Free Human Trafficking In Thailand Essay Sample

Type of paper: Essay

Topic: Human, Thailand, Prostitution, Slavery, Politics, World, Government, Labor

Pages: 1

Words: 275

Published: 2020/10/02

Human trafficking, especially the trafficking of migrants and refugees, has escalated to endemic proportions internationally. Approximately two million people are trafficked annually, coerced into prostitution, sexual subjugation, bonded sweatshop labor, domestic servitude, and other conditions akin to slavery. The etiology of an estimated one-third of global human trafficking takes place in Southeast Asia, and extant literature suggests that the average age of individuals forced into human trafficking continues to fall. A highly lucrative enterprise that accrues an estimated five to seven billion dollars annually to the United States, human trafficking ranks as the third largest source of organized crime around the world behind firearms and narcotics (Banerjee, as cited in Beeks, 190). Thailand has recently witnessed high numbers of trafficked children and women from rural villages into cities and towns such as Bangkok and Chiang Mai as well as from neighboring countries such as Cambodia Burma and Laos (191). In 2011, the U.S. Department of States Global Trafficking in Persons Report put Thailand on the “Tier 2 Watch List,” stressing the continual challenges posed by human trafficking in Thailand for coerced labor or prostitution. In 2014, the U.S. further downgraded Thailand to Tier Three, a move that the secretary of Thailand’s Ministry of Foreign Affairs Sihasak Phuangketheow publicly lamented. Since 2008, the U.S. State Department has admonished Thailand’s government for not taking enough action to address human trafficking. Thailand has been a source, point of transit, and destination for various forms of trafficking that targets subaltern communities and denizens of neighboring countries (Brown). Thailand’s lucrative deep-sea fishing industry (DSFI) has made Thailand one of the world’s primary exporters of sea products, contributing over four billion dollars a year to Thailand’s economy (“Human Trafficking,”). What fuels this lucrative industry, however, is a ghastly specter of human rights violations vis-à-vis human trafficking. Initiatives in Thailand reveals that globalization has emerged as a burgeoning force that directly affects migration patterns and shifting demographics, threatening the safety of women and children that non-government government organizations in collusion with public authorities must address.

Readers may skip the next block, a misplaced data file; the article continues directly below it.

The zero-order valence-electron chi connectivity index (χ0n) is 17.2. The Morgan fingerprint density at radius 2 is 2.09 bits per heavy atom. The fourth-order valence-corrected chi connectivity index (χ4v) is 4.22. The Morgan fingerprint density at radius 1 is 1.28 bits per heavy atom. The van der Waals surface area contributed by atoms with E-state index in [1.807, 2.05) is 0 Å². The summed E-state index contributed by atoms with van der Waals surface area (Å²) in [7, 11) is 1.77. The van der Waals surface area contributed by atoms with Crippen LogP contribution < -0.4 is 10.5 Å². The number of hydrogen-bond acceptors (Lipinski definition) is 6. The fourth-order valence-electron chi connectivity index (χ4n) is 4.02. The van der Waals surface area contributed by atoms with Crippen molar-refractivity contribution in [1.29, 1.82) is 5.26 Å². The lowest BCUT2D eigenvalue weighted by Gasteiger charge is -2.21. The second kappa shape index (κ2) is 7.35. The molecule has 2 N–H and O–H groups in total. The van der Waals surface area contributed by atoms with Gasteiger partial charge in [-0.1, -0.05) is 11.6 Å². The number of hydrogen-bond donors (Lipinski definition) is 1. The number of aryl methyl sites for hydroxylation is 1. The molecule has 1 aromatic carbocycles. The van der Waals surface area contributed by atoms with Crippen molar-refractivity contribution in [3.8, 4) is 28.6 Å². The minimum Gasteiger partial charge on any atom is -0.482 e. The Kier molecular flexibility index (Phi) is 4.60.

An amalgam of factors has created a vacuum in Thailand for employment traffickers to prey on members of marginalized peoples who are desperate to find any kind of work to survive. According to the U.S. State Department, a large portion of female victims of human trafficking in Thailand were forced into Thailand’s lucrative commercial sex industry. Although the precise number of exploited women and children vis-à-vis prostitution in Thailand is not known, non-profit groups and researchers estimate that the figure exceeds ten thousand. Female victims are forced to work in local sex trafficking venues that operate to cater to local demands as well as in tourist locales that cater to foreign desires (Brown). In addition, a labor shortage in a very physically demanding fishing industry as well as various pressures placed on subaltern populations has opened up opportunities for corrupt traffickers and employment brokers to victimize individuals desperate for work. The trafficking of primarily migrant boys and men from Laos, Burma, and Cambodia as well as from within Thailand itself into the DSFI has emerged as a major issue for the Thai government as well as for the neighboring polities, civil society organizations, and the global community at large. Language barriers, economic pressures, and the dearth of data regarding the risks of human trafficking renders migrant populations high-risk for trafficking and labor exploitation (“Human Trafficking”). Human Rights Watch—a global organization that aims to defend the human rights of people internationally by scrupulously investigating human rights abuses, exposes and diffuses information and facts, and pressure governments and people with power to preserve justice and respect human rights—approximates that more than 250,000 itinerants from Burma are coerced to work in land-based, littoral and sea-based sectors of the DSFI (“Human Rights Watch”). The majority of these workers are gravely exploited on the job or trafficked without their knowledge, and many more migrants continue to be at risk for suffering the same fate.